When it comes to audio quality, I'm not going to mince words: These are the best-sounding Beats headphones yet. There is one caveat, but overall, the company has done well with the tuning on the Powerbeats Pro. The Studio 3 Wireless has noticeably less bass than most previous models, and the same is true here. There's still plenty of low end to help keep your energy up at the gym, which is exactly what you should expect from earbuds designed for physical activity. However, it's never overpowering to the point of drowning out the mids or highs. In fact, I'd argue there's too much treble -- which is something I never thought I'd say about a pair of Beats.
The heavy-handed, high-end tone is most noticeable when they are cranked near full blast. If you're like me and have no regard for your hearing (I ruined it years ago anyway), this is how you like to listen to music. Especially when you're at the gym, either trying to get in the zone or trying to drown out the Maroon 5 or Ariana Grande blasting over the speakers. Some genres suffer from this treble issue more than others, and I found it more noticeable when I listened to the likes of Maren Morris, Thrice and Anderson Paak. Hi-hats, snare drums and some guitar licks quickly become uncomfortable noise instead of contributing to the song. It's an odd thing, because there's still plenty of bass underneath -- it's just that the treble is turned up way high too. The clarity is nice here, but it's not quite as crisp as what Sennheiser offers on the Momentum True Wireless.
Not all genres suffer from this though. The Powerbeats Pro (like every other pair of Beats) handles most hip-hop, pounding electronic tunes and chugging metal with ease. Gojira's Magma sounds great on these, for example, but it's booming and bass heavy -- even the grinding guitars. Ditto for Every Time I Die's Low Teens. It's when you're listening to styles that rely on treble to complete the sound that you run into issues. But again, it's the worst at or near full volume. Turn the level down a couple clicks and it's not nearly as bad.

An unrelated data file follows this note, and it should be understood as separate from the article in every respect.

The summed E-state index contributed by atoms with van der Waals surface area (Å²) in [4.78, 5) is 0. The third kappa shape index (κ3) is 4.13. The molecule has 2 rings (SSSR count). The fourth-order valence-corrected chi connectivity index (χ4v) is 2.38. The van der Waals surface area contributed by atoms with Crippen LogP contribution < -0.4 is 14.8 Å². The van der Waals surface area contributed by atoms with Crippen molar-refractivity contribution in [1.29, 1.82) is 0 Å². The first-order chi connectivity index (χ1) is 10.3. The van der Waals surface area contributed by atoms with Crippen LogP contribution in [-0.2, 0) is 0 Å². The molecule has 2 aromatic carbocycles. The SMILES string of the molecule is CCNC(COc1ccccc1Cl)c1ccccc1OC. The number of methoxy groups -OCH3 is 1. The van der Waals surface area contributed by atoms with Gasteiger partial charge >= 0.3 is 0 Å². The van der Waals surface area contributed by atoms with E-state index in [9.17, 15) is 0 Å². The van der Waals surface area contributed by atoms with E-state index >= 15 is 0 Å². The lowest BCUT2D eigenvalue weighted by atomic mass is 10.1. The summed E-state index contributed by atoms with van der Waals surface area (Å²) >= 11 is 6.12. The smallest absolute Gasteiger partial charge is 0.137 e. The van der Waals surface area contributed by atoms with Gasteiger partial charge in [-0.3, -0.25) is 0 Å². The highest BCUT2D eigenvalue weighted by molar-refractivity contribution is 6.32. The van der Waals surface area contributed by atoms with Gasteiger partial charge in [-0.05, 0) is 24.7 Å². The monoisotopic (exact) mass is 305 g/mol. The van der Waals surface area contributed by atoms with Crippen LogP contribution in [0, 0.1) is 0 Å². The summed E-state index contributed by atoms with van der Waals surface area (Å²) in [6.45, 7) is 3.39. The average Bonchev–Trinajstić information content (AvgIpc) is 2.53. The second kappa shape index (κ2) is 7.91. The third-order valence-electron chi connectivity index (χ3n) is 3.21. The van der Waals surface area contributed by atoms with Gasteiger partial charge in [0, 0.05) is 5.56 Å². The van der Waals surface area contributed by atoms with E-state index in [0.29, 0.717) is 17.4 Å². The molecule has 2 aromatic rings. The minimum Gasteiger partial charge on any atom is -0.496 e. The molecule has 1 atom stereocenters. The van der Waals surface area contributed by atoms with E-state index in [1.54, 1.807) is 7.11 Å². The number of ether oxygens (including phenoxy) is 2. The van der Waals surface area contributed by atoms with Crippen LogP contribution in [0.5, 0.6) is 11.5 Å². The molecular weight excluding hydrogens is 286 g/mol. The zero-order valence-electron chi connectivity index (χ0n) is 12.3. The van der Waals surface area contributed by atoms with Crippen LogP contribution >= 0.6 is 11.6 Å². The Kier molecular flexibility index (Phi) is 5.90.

Beats claims nine hours of battery life on a charge for the Powerbeats Pro, which is much longer than most of the competition. Other models typically offer around five hours of listening at a time. I never found myself getting close to a low battery in one go, and I'd imagine you won't either. Even if you wear them all day at work, you're likely going to put them in the case during a lunch break or meeting or some other interaction with humans. And with 24 total hours of playtime, according to Beats, that handy (albeit bulky AF) charging case almost entirely eliminates any battery anxiety. Especially when you factor in the Fast Fuel feature that gives you 1.5 hours of use with a five-minute charge or 4.5 hours of listening with a 15-minute charge. The earbuds will fully charge in 90 minutes while the whole shebang (charging case and all) is topped off after 2.5 hours. Despite my best efforts, I couldn't drain the Powerbeats Pro entirely during normal use, and that's a good thing.
At $250, there are more-affordable true wireless options out there. Jabra's Elite 65t is still my favorite overall, and the pricey Sennheiser Momentum True Wireless and Master & Dynamic MW07 offer better overall audio quality. However, the Powerbeats Pro's reliability, features and great overall audio make it a solid choice for anyone looking for workout headphones that can double as your everyday set. They work well even on Android devices, despite some features being iOS-specific.
The Powerbeats Pro isn't without its flaws, but overall, this is the best set of headphones or earbuds Beats has put out thus far, especially in terms of audio quality. The company took awhile to enter the true wireless space, and thanks to Apple's tech, it got almost everything right. If you're looking for headphones you can put through the ringer at the gym, you'll have a tough time finding an alternative that checks as many boxes at the Powerbeats Pro, especially if you're an iOS user.